Non-refundable tax credits for medical expensesLinkedIn
There, in black and white
NB Bulletin Vol. 10 N. 1, Febuary 2007
This year again, Normandin Beaudry is issuing a bulletin about non-refundable tax credits for medical expenses that can be claimed on income tax returns. This document is a complement to our March 2005 bulletin (Vol. 8, No. 4). As done last year, this bulletin presents the annual updates applicable to the parameters used to determine the tax credits level. It also highlights the major changes that will impact tax credits calculation.
Firstly, in order to be considered eligible by either level of government, the medical expenses must have been paid during a period of 12 consecutive months ending in 2006. Therefore, it is possible to consider claims paid in 2005, with the condition that the time between the payment date of the first expenses claimed and the payment date of the last expenses claimed does not exceed 12 months. Obviously, all of the expenses to be considered for a credit must not have be used in the 2005 income tax return and must have been paid on or before December 31, 2006.
It is also important to note that no change has been made to the provincial and federal lists of eligible medical expenses in comparison to the ones used to produce the 2005 tax returns.
FEDERAL TAX RETURN AND
PROVINCIAL TAX RETURN - PROVINCES OTHER THAN QUEBEC
Taxpayer, spouse and dependant children under 18 years of age
(line 330 of the federal tax return, line 5868 of the provincial tax return)
To be entitled to a tax credit, the total eligible medical expenses must exceed the lesser of the following amounts:
- 3% of net income (line 236); and
- $1,884 ($1,844 in 2005).
- 3% of net income (line 236 of the federal tax return); and
- A fixed amount that varies between $1,614 and $1,925 according to the province or territory of residence (difference of $40 or less from 2005 depending on the province or territory).
Since net income is determined individually for each spouse both federally and provincially, it may be advantageous to claim all of the eligible medical expenses on the tax return of the spouse with the lower net income.
(line 331 of the federal tax return, line 5872 of the provincial tax return)
- You can also claim a tax credit for medical expenses paid by yourself or your spouse for the following individuals, regardless of whether they are your or your spouse’s dependants:
- Your or your spouse’s children over 18 years of age and grandchildren;
- Your or your spouse’s parents, grandparents, brothers, sisters, uncles, aunts, nephews and nieces who resided in Canada at any time during the year.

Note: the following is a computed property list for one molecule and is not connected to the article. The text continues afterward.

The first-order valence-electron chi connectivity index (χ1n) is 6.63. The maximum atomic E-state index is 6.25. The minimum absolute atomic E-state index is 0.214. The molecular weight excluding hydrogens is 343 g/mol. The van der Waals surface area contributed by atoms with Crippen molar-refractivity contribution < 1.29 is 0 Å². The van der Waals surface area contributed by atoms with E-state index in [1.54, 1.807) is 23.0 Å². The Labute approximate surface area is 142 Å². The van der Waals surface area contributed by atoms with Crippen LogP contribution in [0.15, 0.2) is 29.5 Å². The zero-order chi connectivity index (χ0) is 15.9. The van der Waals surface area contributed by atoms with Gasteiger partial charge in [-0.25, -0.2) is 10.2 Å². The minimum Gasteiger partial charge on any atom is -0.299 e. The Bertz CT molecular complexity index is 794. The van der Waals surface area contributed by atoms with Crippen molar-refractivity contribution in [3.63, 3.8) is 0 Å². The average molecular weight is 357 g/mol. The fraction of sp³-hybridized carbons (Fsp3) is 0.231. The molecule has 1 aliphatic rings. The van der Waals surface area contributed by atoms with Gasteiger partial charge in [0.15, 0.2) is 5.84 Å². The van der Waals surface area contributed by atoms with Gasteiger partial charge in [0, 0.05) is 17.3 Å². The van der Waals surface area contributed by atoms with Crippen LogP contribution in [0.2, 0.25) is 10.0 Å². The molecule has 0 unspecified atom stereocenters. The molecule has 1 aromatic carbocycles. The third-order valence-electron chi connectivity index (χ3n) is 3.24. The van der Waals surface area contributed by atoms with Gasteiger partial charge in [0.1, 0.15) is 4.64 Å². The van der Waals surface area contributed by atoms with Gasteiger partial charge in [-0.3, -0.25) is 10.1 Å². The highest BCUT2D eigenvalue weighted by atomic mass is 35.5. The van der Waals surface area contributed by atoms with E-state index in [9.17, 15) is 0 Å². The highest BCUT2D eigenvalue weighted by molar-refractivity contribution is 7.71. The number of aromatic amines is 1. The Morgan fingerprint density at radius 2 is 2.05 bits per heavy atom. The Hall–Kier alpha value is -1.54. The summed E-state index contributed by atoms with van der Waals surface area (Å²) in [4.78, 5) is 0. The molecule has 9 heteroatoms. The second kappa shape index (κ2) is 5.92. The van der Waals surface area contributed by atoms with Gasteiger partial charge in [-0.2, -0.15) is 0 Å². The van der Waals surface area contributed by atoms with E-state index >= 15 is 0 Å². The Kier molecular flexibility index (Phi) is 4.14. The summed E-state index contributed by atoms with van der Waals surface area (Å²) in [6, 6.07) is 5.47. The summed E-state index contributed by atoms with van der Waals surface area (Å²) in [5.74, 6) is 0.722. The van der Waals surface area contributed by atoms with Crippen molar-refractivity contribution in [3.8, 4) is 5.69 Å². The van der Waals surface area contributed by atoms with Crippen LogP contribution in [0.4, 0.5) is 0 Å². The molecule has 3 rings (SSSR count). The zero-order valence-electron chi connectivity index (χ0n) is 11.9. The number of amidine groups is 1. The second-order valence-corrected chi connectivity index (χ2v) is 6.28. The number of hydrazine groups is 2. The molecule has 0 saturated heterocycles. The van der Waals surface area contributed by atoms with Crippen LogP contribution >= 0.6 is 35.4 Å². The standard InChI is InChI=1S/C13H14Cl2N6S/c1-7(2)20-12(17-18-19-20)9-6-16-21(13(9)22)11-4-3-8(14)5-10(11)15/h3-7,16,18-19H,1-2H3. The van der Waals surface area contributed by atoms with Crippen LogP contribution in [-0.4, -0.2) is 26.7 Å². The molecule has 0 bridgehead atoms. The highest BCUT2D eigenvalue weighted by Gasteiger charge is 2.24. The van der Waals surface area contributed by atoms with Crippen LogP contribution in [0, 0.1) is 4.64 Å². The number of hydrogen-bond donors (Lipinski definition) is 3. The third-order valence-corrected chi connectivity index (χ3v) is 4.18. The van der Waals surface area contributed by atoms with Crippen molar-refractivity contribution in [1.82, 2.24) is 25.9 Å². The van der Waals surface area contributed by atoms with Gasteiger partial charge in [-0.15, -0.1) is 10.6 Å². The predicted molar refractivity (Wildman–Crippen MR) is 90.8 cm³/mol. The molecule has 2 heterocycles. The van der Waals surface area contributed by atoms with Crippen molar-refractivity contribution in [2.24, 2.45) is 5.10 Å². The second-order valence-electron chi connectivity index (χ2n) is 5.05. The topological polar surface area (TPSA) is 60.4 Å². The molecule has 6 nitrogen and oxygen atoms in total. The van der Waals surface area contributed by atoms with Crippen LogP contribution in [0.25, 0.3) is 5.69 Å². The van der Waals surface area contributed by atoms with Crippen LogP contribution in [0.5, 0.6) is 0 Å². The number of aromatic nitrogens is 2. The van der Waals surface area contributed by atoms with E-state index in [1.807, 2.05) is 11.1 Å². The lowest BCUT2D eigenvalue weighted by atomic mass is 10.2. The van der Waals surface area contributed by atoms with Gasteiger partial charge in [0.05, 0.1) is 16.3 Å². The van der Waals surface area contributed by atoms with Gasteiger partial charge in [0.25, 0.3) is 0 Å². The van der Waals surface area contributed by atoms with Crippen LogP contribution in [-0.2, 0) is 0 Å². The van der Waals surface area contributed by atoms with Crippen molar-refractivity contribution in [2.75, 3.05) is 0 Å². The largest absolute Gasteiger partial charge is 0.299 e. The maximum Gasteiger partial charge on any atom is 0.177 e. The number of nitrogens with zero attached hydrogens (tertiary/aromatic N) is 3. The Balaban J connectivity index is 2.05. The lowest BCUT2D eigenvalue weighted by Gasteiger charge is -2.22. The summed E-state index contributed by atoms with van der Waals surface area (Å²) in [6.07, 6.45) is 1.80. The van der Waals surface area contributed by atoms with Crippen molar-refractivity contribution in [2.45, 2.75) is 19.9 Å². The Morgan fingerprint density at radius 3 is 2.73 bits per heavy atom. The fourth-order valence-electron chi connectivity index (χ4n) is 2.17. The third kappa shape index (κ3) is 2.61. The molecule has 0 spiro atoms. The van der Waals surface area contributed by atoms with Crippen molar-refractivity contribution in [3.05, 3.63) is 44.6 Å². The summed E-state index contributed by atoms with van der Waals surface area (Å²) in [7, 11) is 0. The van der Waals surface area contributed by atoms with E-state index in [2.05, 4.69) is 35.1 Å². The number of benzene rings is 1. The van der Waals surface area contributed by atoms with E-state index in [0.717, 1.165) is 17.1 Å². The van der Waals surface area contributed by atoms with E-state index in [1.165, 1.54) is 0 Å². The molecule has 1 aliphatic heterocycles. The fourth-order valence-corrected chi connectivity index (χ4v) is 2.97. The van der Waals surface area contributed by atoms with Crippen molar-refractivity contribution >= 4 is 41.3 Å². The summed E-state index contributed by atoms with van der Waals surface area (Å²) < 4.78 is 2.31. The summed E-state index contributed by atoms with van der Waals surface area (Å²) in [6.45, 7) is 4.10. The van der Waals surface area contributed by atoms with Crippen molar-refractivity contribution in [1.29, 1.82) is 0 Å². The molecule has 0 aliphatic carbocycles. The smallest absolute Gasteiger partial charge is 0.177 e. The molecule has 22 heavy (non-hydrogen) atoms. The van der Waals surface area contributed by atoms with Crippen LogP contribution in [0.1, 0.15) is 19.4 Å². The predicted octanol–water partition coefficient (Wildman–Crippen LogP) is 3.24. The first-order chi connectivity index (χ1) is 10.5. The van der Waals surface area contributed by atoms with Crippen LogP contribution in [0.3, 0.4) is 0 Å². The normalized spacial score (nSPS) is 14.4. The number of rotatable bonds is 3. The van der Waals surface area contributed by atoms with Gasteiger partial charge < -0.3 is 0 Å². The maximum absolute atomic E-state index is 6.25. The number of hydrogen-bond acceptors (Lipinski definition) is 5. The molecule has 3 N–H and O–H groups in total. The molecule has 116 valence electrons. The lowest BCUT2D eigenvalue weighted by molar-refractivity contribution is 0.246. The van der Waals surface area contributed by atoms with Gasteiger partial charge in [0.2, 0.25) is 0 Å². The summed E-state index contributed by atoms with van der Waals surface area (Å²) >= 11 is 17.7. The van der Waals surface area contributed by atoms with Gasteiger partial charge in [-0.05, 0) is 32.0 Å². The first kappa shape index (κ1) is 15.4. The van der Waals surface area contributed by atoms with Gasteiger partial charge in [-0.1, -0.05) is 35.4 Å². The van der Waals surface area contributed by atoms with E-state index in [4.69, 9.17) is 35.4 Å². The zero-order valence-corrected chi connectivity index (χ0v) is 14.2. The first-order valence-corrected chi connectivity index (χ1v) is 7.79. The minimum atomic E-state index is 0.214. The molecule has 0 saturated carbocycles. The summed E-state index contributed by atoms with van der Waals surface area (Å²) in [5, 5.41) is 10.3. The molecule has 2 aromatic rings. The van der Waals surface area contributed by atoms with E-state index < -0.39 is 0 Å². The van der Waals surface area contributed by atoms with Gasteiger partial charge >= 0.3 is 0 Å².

- Unlike the calculation in the previous section, you must do a separate calculation for each of these other dependants, only taking into account the particular dependant’s net income. An example outlining the methodology of this calculation is provided on page 43 of the federal General Income Tax and Benefit Guide.
- It is important to note that the maximum credit for each dependant is $10,000 at the federal level and varies at the provincial level according to the province. Thus, the maximum credit is $5,000 for New Brunswick, Nunavut and Northwest Territories while it is $10,190 for Alberta and $10,220 for Ontario. The maximum credit is $10,000 for all other provinces.
PROVINCIAL TAX RETURN - QUEBEC
- You only have to do one tax credit calculation for all eligible dependants, as described above for lines 330 and 331 of the federal tax return.
- To be entitled to a tax credit, the total eligible medical expenses must exceed 3% of family income. Family income is defined as the sum of the amounts on line 275 of the taxpayer’s and spouse’s tax returns. Thus, unlike the federal tax return, there is no tax benefit in claiming all of the medical expenses on the tax return of the spouse with the lower income.
Note that the information in this bulletin does not constitute an official opinion for tax purposes. For more information regarding tax returns, please consult a tax professional or visit the following government Web sites:
Canada Revenue Agency: www.cra-arc.gc.ca
Ministère du Revenu du Québec : www.revenu.gouv.qc.ca
Please feel free to contact us for additional information.
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